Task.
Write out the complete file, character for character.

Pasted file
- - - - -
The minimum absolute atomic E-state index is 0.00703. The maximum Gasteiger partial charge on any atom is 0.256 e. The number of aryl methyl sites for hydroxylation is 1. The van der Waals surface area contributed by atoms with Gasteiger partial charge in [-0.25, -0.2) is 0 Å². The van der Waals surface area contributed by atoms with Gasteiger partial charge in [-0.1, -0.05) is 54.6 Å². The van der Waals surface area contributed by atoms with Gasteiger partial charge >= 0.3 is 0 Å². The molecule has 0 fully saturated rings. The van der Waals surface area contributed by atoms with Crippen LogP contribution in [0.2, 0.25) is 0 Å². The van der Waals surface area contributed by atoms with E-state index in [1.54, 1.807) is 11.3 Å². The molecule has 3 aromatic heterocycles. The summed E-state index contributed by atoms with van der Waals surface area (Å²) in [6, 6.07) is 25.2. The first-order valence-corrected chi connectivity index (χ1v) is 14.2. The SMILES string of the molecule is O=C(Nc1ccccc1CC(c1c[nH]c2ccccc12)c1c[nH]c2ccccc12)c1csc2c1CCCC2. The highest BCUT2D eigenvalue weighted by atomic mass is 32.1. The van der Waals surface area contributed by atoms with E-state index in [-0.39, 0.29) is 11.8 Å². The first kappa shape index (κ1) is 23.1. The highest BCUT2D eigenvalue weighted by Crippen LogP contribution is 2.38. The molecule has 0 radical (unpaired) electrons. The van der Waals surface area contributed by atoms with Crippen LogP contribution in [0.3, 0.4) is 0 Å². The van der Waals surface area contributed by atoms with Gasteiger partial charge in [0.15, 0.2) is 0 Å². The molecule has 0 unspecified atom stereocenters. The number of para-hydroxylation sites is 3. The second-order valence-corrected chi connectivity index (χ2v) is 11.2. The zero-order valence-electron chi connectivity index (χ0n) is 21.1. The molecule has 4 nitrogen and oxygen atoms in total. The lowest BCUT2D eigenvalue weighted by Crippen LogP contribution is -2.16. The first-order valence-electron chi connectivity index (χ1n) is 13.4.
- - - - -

The minimum absolute atomic E-state index is 0.00703. The maximum Gasteiger partial charge on any atom is 0.256 e. The number of aryl methyl sites for hydroxylation is 1. The van der Waals surface area contributed by atoms with Gasteiger partial charge in [-0.25, -0.2) is 0 Å². The van der Waals surface area contributed by atoms with Gasteiger partial charge in [-0.1, -0.05) is 54.6 Å². The van der Waals surface area contributed by atoms with Gasteiger partial charge >= 0.3 is 0 Å². The molecule has 0 fully saturated rings. The van der Waals surface area contributed by atoms with Crippen LogP contribution in [0.2, 0.25) is 0 Å². The van der Waals surface area contributed by atoms with E-state index in [1.54, 1.807) is 11.3 Å². The molecule has 3 aromatic heterocycles. The summed E-state index contributed by atoms with van der Waals surface area (Å²) in [6, 6.07) is 25.2. The first-order valence-corrected chi connectivity index (χ1v) is 14.2. The SMILES string of the molecule is O=C(Nc1ccccc1CC(c1c[nH]c2ccccc12)c1c[nH]c2ccccc12)c1csc2c1CCCC2. The highest BCUT2D eigenvalue weighted by atomic mass is 32.1. The van der Waals surface area contributed by atoms with E-state index in [-0.39, 0.29) is 11.8 Å². The first kappa shape index (κ1) is 23.1. The highest BCUT2D eigenvalue weighted by Crippen LogP contribution is 2.38. The molecule has 0 radical (unpaired) electrons. The van der Waals surface area contributed by atoms with Crippen LogP contribution in [0.3, 0.4) is 0 Å². The van der Waals surface area contributed by atoms with Gasteiger partial charge in [0.15, 0.2) is 0 Å². The molecule has 0 unspecified atom stereocenters. The number of para-hydroxylation sites is 3. The second-order valence-corrected chi connectivity index (χ2v) is 11.2. The zero-order valence-electron chi connectivity index (χ0n) is 21.1. The molecule has 4 nitrogen and oxygen atoms in total. The lowest BCUT2D eigenvalue weighted by Crippen LogP contribution is -2.16. The first-order valence-electron chi connectivity index (χ1n) is 13.4.